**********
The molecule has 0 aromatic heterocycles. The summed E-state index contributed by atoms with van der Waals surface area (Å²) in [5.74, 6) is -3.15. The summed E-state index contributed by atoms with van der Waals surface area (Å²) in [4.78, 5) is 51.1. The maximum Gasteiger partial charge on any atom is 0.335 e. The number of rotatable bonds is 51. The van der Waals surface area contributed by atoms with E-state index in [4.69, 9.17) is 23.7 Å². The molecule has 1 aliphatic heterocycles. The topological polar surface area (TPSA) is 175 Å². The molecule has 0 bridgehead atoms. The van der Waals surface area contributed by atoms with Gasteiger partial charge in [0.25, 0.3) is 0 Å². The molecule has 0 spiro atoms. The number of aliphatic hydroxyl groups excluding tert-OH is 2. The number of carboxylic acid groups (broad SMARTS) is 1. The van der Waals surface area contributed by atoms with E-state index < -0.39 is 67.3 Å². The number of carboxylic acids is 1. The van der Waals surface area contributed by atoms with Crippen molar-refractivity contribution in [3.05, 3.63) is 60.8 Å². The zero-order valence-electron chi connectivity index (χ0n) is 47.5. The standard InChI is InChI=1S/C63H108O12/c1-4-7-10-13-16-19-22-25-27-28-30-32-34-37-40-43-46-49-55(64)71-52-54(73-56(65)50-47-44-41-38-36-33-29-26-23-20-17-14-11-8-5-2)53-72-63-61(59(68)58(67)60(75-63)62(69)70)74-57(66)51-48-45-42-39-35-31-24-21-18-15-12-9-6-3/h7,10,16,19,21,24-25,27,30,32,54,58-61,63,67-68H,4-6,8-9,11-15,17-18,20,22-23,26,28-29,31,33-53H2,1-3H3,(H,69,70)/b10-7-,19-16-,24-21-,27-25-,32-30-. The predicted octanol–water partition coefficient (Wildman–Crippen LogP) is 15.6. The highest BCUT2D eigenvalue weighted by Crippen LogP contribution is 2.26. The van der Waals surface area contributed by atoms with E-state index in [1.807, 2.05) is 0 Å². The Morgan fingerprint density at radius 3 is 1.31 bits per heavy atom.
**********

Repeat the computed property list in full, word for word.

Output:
The molecule has 0 aromatic heterocycles. The summed E-state index contributed by atoms with van der Waals surface area (Å²) in [5.74, 6) is -3.15. The summed E-state index contributed by atoms with van der Waals surface area (Å²) in [4.78, 5) is 51.1. The maximum Gasteiger partial charge on any atom is 0.335 e. The number of rotatable bonds is 51. The van der Waals surface area contributed by atoms with E-state index in [4.69, 9.17) is 23.7 Å². The molecule has 1 aliphatic heterocycles. The topological polar surface area (TPSA) is 175 Å². The molecule has 0 bridgehead atoms. The van der Waals surface area contributed by atoms with Gasteiger partial charge in [0.25, 0.3) is 0 Å². The molecule has 0 spiro atoms. The number of aliphatic hydroxyl groups excluding tert-OH is 2. The number of carboxylic acid groups (broad SMARTS) is 1. The van der Waals surface area contributed by atoms with E-state index < -0.39 is 67.3 Å². The number of carboxylic acids is 1. The van der Waals surface area contributed by atoms with Crippen molar-refractivity contribution in [3.05, 3.63) is 60.8 Å². The zero-order valence-electron chi connectivity index (χ0n) is 47.5. The standard InChI is InChI=1S/C63H108O12/c1-4-7-10-13-16-19-22-25-27-28-30-32-34-37-40-43-46-49-55(64)71-52-54(73-56(65)50-47-44-41-38-36-33-29-26-23-20-17-14-11-8-5-2)53-72-63-61(59(68)58(67)60(75-63)62(69)70)74-57(66)51-48-45-42-39-35-31-24-21-18-15-12-9-6-3/h7,10,16,19,21,24-25,27,30,32,54,58-61,63,67-68H,4-6,8-9,11-15,17-18,20,22-23,26,28-29,31,33-53H2,1-3H3,(H,69,70)/b10-7-,19-16-,24-21-,27-25-,32-30-. The predicted octanol–water partition coefficient (Wildman–Crippen LogP) is 15.6. The highest BCUT2D eigenvalue weighted by Crippen LogP contribution is 2.26. The van der Waals surface area contributed by atoms with E-state index in [1.807, 2.05) is 0 Å². The Morgan fingerprint density at radius 3 is 1.31 bits per heavy atom.